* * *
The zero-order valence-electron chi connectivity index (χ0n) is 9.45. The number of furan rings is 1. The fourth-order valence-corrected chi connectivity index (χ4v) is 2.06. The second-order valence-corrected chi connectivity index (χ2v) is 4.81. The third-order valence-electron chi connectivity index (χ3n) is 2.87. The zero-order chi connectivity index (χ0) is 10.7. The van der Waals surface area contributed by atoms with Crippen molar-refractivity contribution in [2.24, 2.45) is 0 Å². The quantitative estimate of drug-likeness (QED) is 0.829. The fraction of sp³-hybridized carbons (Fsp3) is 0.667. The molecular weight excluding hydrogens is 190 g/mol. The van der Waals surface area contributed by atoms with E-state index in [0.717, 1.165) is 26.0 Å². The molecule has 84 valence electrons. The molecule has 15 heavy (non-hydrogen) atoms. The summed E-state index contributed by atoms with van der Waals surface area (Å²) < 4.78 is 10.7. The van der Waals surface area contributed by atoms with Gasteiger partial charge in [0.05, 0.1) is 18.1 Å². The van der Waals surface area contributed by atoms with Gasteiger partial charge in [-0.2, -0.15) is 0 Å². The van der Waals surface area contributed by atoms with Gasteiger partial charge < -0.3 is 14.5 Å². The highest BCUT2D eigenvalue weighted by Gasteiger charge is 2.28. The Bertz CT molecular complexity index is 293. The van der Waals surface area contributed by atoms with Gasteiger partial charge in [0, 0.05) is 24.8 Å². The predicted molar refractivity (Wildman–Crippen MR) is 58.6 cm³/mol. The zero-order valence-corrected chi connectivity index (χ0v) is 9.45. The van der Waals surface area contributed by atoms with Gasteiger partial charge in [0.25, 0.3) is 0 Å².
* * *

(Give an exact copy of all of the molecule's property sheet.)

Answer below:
The zero-order valence-electron chi connectivity index (χ0n) is 9.45. The number of furan rings is 1. The fourth-order valence-corrected chi connectivity index (χ4v) is 2.06. The second-order valence-corrected chi connectivity index (χ2v) is 4.81. The third-order valence-electron chi connectivity index (χ3n) is 2.87. The zero-order chi connectivity index (χ0) is 10.7. The van der Waals surface area contributed by atoms with Crippen molar-refractivity contribution in [2.24, 2.45) is 0 Å². The quantitative estimate of drug-likeness (QED) is 0.829. The fraction of sp³-hybridized carbons (Fsp3) is 0.667. The molecular weight excluding hydrogens is 190 g/mol. The van der Waals surface area contributed by atoms with E-state index in [0.717, 1.165) is 26.0 Å². The molecule has 84 valence electrons. The molecule has 15 heavy (non-hydrogen) atoms. The summed E-state index contributed by atoms with van der Waals surface area (Å²) < 4.78 is 10.7. The van der Waals surface area contributed by atoms with Gasteiger partial charge in [0.05, 0.1) is 18.1 Å². The van der Waals surface area contributed by atoms with Gasteiger partial charge in [-0.2, -0.15) is 0 Å². The van der Waals surface area contributed by atoms with Gasteiger partial charge < -0.3 is 14.5 Å². The highest BCUT2D eigenvalue weighted by Gasteiger charge is 2.28. The Bertz CT molecular complexity index is 293. The van der Waals surface area contributed by atoms with Gasteiger partial charge in [0, 0.05) is 24.8 Å². The predicted molar refractivity (Wildman–Crippen MR) is 58.6 cm³/mol. The zero-order valence-corrected chi connectivity index (χ0v) is 9.45. The van der Waals surface area contributed by atoms with Gasteiger partial charge in [0.25, 0.3) is 0 Å².